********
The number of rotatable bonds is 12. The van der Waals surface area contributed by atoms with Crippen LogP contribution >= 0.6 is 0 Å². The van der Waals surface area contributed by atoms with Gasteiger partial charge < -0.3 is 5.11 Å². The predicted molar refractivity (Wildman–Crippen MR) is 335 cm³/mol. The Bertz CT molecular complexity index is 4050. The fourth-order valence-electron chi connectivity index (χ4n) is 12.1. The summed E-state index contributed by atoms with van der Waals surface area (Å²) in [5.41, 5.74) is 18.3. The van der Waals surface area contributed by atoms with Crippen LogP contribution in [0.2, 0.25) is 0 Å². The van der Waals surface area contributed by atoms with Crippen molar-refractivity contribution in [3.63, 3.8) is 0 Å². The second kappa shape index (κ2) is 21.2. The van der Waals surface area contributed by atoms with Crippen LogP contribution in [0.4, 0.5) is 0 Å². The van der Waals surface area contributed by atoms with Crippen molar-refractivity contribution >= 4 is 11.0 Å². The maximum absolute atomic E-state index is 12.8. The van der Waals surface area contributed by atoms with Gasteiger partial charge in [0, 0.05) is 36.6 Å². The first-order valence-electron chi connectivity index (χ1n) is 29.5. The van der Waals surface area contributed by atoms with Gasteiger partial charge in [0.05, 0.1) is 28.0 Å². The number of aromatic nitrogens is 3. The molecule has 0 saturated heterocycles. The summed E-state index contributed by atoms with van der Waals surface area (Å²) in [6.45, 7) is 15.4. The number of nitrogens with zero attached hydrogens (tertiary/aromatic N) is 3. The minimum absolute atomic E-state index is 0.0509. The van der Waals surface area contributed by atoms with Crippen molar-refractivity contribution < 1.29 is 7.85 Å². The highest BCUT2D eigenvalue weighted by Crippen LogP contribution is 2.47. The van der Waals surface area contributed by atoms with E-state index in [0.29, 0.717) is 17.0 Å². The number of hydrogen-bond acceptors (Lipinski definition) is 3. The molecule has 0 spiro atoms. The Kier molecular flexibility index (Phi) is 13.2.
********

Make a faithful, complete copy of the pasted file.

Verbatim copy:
The number of rotatable bonds is 12. The van der Waals surface area contributed by atoms with Crippen LogP contribution >= 0.6 is 0 Å². The van der Waals surface area contributed by atoms with Gasteiger partial charge < -0.3 is 5.11 Å². The predicted molar refractivity (Wildman–Crippen MR) is 335 cm³/mol. The Bertz CT molecular complexity index is 4050. The fourth-order valence-electron chi connectivity index (χ4n) is 12.1. The summed E-state index contributed by atoms with van der Waals surface area (Å²) in [5.41, 5.74) is 18.3. The van der Waals surface area contributed by atoms with Crippen LogP contribution in [0.2, 0.25) is 0 Å². The van der Waals surface area contributed by atoms with Crippen molar-refractivity contribution in [3.63, 3.8) is 0 Å². The second kappa shape index (κ2) is 21.2. The van der Waals surface area contributed by atoms with Crippen LogP contribution in [0.4, 0.5) is 0 Å². The van der Waals surface area contributed by atoms with Crippen molar-refractivity contribution >= 4 is 11.0 Å². The maximum absolute atomic E-state index is 12.8. The van der Waals surface area contributed by atoms with Gasteiger partial charge in [0, 0.05) is 36.6 Å². The first-order valence-electron chi connectivity index (χ1n) is 29.5. The van der Waals surface area contributed by atoms with Gasteiger partial charge in [0.05, 0.1) is 28.0 Å². The number of aromatic nitrogens is 3. The molecule has 0 saturated heterocycles. The summed E-state index contributed by atoms with van der Waals surface area (Å²) in [6.45, 7) is 15.4. The number of nitrogens with zero attached hydrogens (tertiary/aromatic N) is 3. The minimum absolute atomic E-state index is 0.0509. The van der Waals surface area contributed by atoms with Crippen molar-refractivity contribution < 1.29 is 7.85 Å². The highest BCUT2D eigenvalue weighted by Crippen LogP contribution is 2.47. The van der Waals surface area contributed by atoms with E-state index in [0.29, 0.717) is 17.0 Å². The number of hydrogen-bond acceptors (Lipinski definition) is 3. The molecule has 0 spiro atoms. The Kier molecular flexibility index (Phi) is 13.2.